The dress: An eternal bone of contention
By Iris Edén Santiago
Special to The STAR
Grace, style, poise. Time after time, Puerto Rican contestants score high and make us proud with outstanding performances in beauty pageants all over the world. And this year was no different.
Michelle Marie Colón, Miss Universe Puerto Rico 2021, made islanders very proud. From the moment she made the first cut to her captivating swimsuit catwalk, the sophisticated girl from Loíza was perfection. Beauty, intelligence, charisma and confidence. She has it all.
So what happened? Why didn’t she advance in the 70th anniversary of the Miss Universe competition?
According to missiologists and thousands of comments in social media, there is one offender: The Dress. That all important, final and iconic part of pageantry, where candidates have but seconds to wow the audience with one dress and convince judges why they should win that crown … didn’t work for Puerto Rico.
“The dress is highly important, crucial,” said local designer David Antonio. “It should be especially and carefully designed for the contestant. Not a last-minute impulse. It’s her once in a lifetime opportunity to shine.”
“The dress chosen by a candidate can make or break her,” he added. “It has the power to propel her forward or eliminate her.”
According to experts in the know, this part of the competition accounts for at least 25 percent of the overall score of a candidate.
Although not an easy task, some contestants have aced The Dress. And Puerto Rico has one spot in this exclusive club. Among the most memorable dresses in Miss Universe history, the Carlos Alberto creation worn by Puerto Rican Zuleyka Rivera. It is still celebrated. Her name appears at the top of every global list in news sites, fashion magazines and pageantry fan pages. The second she stepped out, everybody’s jaw dropped.
Joseph Da’ Ponte
“That is the effect you want to create,” said Joseph Da’ Ponte, president, Puerto Rico High Fashion Council. “The dress should be that memorable piece of clothing that helps a candidate project style, personality and stage control.”
Other dresses to remember include those worn by Catrina Gray (Philippines), Oxana Fedorova (Russia), Stefanía Fernández (Venezuela), Marta Magdalena Stepien (Canada), Lara Dutta (India), and Leila Lopes (Angola).
Colón wore a gray and mustard dress designed by Israeli designers Eli and Yehuda Biton.
Every local fashion designer interviewed feels the dress did not highlight her beauty. Also, that it should have been designed by a Puerto Rican designer. We agree. The island certainly has internationally known, highly talented and respected fashion designers with the experience, vision, elegance and technique to create the gown of any woman’s or contestant’s dreams.
“The dress definitely didn’t work for her,” said Lisa Thon, who doesn’t believe a dress helps a candidate win or lose. “It lacked the wow factor; wrong color, wrong neckline, short, ill-fitted and too heavy -- she could barely walk. She did her best with what she was given. But she didn’t look spectacular like when she won the local pageant.”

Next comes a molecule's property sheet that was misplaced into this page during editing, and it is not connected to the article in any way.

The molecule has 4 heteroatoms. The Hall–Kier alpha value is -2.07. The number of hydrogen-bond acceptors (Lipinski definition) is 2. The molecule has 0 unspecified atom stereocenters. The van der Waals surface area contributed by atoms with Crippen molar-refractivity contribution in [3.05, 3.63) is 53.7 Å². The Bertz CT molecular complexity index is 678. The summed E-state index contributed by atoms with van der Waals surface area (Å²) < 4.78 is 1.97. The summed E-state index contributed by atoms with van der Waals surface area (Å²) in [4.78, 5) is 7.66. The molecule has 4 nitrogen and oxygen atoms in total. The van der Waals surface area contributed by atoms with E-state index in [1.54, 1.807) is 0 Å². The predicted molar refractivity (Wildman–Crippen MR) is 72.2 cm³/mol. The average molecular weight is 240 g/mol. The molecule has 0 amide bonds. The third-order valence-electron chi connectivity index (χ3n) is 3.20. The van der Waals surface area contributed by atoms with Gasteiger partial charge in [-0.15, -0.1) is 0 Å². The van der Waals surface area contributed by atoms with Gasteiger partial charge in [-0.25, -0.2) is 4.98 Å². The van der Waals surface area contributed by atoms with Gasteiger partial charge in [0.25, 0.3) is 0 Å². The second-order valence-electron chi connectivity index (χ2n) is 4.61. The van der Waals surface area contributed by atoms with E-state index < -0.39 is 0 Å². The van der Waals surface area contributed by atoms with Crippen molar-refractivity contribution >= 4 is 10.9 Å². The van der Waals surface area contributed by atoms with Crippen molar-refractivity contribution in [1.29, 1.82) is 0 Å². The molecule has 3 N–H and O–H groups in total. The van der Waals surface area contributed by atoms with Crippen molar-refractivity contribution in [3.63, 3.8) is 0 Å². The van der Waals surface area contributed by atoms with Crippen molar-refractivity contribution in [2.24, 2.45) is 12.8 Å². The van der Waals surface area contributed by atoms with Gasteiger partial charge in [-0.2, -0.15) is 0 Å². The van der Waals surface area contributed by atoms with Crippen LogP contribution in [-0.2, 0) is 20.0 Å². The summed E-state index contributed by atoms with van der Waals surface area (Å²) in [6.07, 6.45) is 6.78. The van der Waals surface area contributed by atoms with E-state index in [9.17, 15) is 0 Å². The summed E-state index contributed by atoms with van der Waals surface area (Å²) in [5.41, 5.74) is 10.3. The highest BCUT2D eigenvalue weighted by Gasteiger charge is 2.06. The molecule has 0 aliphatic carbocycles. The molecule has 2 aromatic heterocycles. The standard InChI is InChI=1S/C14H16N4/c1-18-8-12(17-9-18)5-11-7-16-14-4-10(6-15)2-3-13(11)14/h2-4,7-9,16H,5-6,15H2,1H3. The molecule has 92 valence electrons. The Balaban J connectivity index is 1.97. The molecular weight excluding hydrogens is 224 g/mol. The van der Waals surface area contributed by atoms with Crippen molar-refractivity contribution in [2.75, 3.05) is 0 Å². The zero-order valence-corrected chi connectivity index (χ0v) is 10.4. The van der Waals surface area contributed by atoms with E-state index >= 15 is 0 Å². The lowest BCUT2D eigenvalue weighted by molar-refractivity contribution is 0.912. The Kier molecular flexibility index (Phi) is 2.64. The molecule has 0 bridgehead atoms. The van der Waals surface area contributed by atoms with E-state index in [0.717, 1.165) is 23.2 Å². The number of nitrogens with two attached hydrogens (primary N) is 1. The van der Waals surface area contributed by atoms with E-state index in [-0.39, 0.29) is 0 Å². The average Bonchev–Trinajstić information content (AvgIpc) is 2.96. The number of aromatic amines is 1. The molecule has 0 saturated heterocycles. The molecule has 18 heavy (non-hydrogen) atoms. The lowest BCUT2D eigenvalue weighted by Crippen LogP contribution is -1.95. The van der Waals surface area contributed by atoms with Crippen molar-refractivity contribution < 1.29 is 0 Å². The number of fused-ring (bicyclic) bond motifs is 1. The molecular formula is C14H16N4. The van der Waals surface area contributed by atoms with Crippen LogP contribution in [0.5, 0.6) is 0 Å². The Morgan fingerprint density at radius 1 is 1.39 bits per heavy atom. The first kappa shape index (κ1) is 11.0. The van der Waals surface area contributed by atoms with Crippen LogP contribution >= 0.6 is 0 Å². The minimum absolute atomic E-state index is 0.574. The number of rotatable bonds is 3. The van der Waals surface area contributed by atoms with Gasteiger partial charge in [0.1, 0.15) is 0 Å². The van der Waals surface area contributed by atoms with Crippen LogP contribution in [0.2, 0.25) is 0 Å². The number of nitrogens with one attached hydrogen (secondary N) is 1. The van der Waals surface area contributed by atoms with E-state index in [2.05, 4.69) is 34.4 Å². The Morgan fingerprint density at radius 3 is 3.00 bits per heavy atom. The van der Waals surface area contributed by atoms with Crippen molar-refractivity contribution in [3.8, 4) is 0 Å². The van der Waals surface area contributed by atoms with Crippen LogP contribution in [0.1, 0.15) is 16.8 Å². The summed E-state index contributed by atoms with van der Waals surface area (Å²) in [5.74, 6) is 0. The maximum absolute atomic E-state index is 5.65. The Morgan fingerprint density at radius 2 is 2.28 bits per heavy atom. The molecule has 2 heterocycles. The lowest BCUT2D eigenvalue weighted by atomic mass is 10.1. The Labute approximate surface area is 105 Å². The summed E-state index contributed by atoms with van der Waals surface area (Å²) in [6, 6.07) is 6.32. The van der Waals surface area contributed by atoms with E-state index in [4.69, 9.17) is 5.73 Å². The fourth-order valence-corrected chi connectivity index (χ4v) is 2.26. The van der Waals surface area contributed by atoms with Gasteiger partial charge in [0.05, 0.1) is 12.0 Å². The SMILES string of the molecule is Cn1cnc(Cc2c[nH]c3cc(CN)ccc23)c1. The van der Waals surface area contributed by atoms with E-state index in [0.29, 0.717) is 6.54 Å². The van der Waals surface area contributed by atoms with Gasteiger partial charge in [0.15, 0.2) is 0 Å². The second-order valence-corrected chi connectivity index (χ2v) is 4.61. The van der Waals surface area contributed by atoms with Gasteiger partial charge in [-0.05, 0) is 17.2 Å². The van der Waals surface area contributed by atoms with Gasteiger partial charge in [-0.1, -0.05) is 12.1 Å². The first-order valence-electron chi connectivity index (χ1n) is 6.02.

Fashion designer Emmanuel Acosta, who believes the dress is key to making it to the final five, added that “Colón’s choice wasn’t ugly: It just didn’t help project her personality, and prevented her from walking gracefully on stage.”
Regardless of the dress, Michelle (Marie Colón, Miss Universe Puerto Rico 2021) is a great candidate who deserved better luck, noted Sócrates McKinney, president and founder, Dominicana Moda.
“A dress for a queen should never compete with her, it cannot overshadow a candidate but rather must compliment her by strengthening her positives,” McKinney said. “Michelle has a strong presence on stage -- the exquisite and romantic lilac dress (worn in the preliminary competition) created a balance between her fierce side and her angelic nature. The dress (she wore the night of the final pageant) failed to achieve that equilibrium.”
For fashion designer Reynaldo José, the Israelí creation looked “withered,”gloomy, “it didn’t mirror her beautiful skin tone or help her body type, and the silhouette didn’t allow for the splendid catwalk she has us used to.”
Respected fashion designer José Raúl agrees with McKinney. He noted he too would’ve preferred Colón wore the lilac dress designed by Puerto Rican designer Valdy, which “was heaven on her skin.”
Despite the dress she wore in the final competition, José Raúl said the Puerto Rican candidate should’ve been in the top five. Designer Miriam Budet agrees that “the dress was beautiful, (but was the) wrong color because it disappeared into the background. … But she has a strong presence. She belonged with the final five contestants.”
“This is not the time to look for culprits, we will never know the truth behind her elimination,” McKinney concluded. “(Candidates) with worse dresses have conquered the coveted crown.”